Thursday, 31 December 2009
50. I'll Read You A Story, Colleen (2005)
Everything begins here.
April 2005, my first time in New York. Three months earlier, they were here, trying to make stitch and mend. Now I am here, after their knots of their marriage unravelled, trying not to think what we are patching together back home, trying to find my own place in the city. On Broadway, Alex and Welsh Dan are arguing in a clothes shop, and I know I have to get out. I need some time alone. I leave, turn off the busy, bustly sidewalk, wriggle through yellow cabs, pretzel vendors and soapy launderette vents, and weave past NYU. And then, quite by chance, I find the record shop I've been looking for for the past four days. The orange Other Music sign smiles at me from West 4th Street, and its dusty door welcomes me in like an old friend.
And the sounds that I heard as I do...I still struggle to put into words the effect they had on me. I knew I had never felt like this before. It was like I was walking into a dream, or a dense, lovely fog; a warm welcoming bath. Even though I could pinpoint why the music was doing this to me – it had the minimal beauty of Brian Eno's Ambient records about it for starters, especially 1/1 from Music For Airports; it also used the sound of a music box in such a heartbreaking way that it took me back instantly to my grandmother's bedroom in Swansea, and the chipped little girl in her jewellery box doing an endless pirouette among old pearls and bright gemstones – I knew there was something deeper going on here. It was like heaven speaking to me in-between the dusty jewel cases and recommendation labels, the light getting in through the crack in everything. Wide-eyed and slow-limbed, I remember asking someone behind the counter who this was, and he said "a French woman called Colleen", but the album was only on promo, and "wasn't out for two months". I remember the sadness rising in my chest when he said this, the next twenty minutes or so floating around the shop like a ghost, taking in every note of the rest of the record, feeling my mind and body dissipate. I'm still surprised I left on two feet of my own volition, rather than on the shoulders of the staff, or the back of one of my friends.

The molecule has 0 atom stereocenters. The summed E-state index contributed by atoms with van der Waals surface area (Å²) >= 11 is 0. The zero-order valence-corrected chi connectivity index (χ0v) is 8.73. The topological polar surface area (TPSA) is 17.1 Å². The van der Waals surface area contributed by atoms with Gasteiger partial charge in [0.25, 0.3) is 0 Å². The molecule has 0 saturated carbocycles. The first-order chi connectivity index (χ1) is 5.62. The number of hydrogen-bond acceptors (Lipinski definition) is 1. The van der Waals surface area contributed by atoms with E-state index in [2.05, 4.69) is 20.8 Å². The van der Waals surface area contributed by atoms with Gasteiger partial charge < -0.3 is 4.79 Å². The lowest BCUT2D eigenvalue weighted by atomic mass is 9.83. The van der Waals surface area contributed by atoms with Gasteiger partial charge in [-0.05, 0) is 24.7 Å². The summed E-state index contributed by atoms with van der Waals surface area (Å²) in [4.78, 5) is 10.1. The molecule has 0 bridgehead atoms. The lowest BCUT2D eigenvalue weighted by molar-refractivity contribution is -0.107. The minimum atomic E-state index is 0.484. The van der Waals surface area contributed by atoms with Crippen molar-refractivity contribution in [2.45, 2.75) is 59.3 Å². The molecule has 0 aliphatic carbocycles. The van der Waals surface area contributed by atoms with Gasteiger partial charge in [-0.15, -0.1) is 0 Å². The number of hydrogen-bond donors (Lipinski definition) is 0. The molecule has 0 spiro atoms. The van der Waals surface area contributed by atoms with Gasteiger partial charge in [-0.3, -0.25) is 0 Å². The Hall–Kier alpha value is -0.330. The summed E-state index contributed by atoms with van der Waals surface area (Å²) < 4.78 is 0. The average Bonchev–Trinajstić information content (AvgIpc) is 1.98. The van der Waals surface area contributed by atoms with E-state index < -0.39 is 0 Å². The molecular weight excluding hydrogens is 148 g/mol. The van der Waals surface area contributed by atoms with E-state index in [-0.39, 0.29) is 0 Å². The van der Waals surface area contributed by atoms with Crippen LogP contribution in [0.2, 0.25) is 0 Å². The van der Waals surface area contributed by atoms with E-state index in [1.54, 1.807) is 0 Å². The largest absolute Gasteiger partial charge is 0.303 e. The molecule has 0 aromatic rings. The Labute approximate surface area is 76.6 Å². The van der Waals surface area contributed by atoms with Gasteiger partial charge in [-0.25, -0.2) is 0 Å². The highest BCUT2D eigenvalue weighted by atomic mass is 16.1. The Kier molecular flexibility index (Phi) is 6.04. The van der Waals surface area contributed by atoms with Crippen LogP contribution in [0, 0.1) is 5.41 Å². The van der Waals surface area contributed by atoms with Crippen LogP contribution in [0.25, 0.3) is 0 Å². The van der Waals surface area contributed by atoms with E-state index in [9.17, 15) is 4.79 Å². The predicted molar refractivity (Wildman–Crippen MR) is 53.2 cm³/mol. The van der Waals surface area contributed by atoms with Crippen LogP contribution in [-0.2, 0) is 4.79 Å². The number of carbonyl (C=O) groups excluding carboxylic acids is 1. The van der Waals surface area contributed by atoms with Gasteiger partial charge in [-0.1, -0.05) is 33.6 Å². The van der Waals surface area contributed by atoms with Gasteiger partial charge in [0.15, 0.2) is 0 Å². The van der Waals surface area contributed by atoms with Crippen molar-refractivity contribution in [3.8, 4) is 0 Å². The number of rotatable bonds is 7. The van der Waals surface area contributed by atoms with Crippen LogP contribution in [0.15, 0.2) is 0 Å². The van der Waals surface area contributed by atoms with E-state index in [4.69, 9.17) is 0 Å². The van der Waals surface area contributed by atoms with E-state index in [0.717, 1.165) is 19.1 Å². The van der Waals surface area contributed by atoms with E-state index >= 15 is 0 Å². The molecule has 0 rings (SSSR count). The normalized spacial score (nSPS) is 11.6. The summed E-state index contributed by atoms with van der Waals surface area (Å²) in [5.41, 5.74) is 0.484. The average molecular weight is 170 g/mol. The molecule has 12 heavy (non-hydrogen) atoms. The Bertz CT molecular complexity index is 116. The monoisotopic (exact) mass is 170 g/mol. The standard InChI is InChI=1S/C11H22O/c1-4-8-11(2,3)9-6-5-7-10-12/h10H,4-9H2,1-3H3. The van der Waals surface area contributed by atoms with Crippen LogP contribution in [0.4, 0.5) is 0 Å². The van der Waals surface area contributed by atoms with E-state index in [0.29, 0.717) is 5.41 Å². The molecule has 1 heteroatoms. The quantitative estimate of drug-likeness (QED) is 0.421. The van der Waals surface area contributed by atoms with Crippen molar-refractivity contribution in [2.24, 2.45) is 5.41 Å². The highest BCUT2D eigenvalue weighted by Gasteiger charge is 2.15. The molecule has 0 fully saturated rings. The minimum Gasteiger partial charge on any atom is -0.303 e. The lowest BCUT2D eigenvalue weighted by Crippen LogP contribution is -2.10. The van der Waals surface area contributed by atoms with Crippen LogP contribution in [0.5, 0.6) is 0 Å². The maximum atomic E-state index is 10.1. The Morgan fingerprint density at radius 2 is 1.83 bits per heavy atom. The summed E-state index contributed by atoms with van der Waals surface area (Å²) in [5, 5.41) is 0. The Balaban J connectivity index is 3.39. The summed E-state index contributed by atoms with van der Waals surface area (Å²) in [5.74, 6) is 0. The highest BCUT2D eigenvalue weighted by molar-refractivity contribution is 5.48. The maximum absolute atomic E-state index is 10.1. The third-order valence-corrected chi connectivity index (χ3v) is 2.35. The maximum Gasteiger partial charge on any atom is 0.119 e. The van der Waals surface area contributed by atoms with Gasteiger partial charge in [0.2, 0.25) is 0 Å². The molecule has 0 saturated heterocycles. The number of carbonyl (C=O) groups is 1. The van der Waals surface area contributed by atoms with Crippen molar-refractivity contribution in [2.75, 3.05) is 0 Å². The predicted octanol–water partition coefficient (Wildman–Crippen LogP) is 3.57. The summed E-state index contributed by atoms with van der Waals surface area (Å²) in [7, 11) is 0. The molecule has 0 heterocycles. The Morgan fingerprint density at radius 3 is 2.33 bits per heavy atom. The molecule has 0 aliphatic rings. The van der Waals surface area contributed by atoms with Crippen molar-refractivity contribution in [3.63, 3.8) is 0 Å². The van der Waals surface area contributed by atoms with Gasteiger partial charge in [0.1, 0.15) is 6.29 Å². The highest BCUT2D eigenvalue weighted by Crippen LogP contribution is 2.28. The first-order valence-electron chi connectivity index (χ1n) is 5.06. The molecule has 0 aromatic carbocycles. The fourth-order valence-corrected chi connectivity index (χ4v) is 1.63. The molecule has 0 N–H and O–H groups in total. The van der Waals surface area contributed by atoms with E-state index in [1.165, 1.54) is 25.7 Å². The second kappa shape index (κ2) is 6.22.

One week later, back in London, I was still carrying this song with me. I kept wondering what would have happened if I hadn't left Alex and Dan at that moment, walked in that particular direction, not looked up and saw the sign, walked into the shop right at that time. I was still thinking about it at work, opening our reviews post, chatting to Keith and Andrew – tear red tape, open jiffy bag, read press release, shelve sleeve – and didn't notice a cream and black case falling out of the envelope, the feel of jewel case in my hand, then the jolt, the eyes to my hands, the smack of realisation that it was there, there it was.
Colleen's The Golden Morning Breaks, sitting here in my hand, its cover a little girl with wings, being consoled by an unicorn. I have it here with me now, on the desk next to me as write, and the image on the front shouldn't work, but it does. There is something eerie about its composition that cuts through the sweetness, the same sinister sheen in its black, inky lines that ripples through the smallest details in Colleen's music.
I remember taking the album to Dan's the night that I got it, him falling in love with it too, and soon it becoming the soundtrack to that strange summer. The summer where Andrew and I became close in our little flat overlooking Lower Clapton Road; the summer where our Sunday club, The Light Programme, started to focus our lives; and the summer when we laid in one morning, him freelance, me part-time, Tim calling Dan's mobile three times before 10 o'clock, asking him what was wrong with the trains into town, could we turn the radio on, then the young man phoning in, his voice rising with panic, a bus roof exploding in Tavistock Square, us turning it off, thinking he was lying, then the pictures of the road outside my old flat in Edgware Road, quickly becoming a makeshift hospital and morgue, the panicked phonecalls and emails about where everyone was, Barry writing that his boss couldn't find her son, his DNA being found some months later between Kings Cross and Russell Square. Us all meeting, as friends, for drinks again and again over those peculiar days, trying to stay together, just because we could. Dan and I getting back together, keeping each other warm in his tiny flat in Stamford Hill, listening to Colleen to warm our cold bones.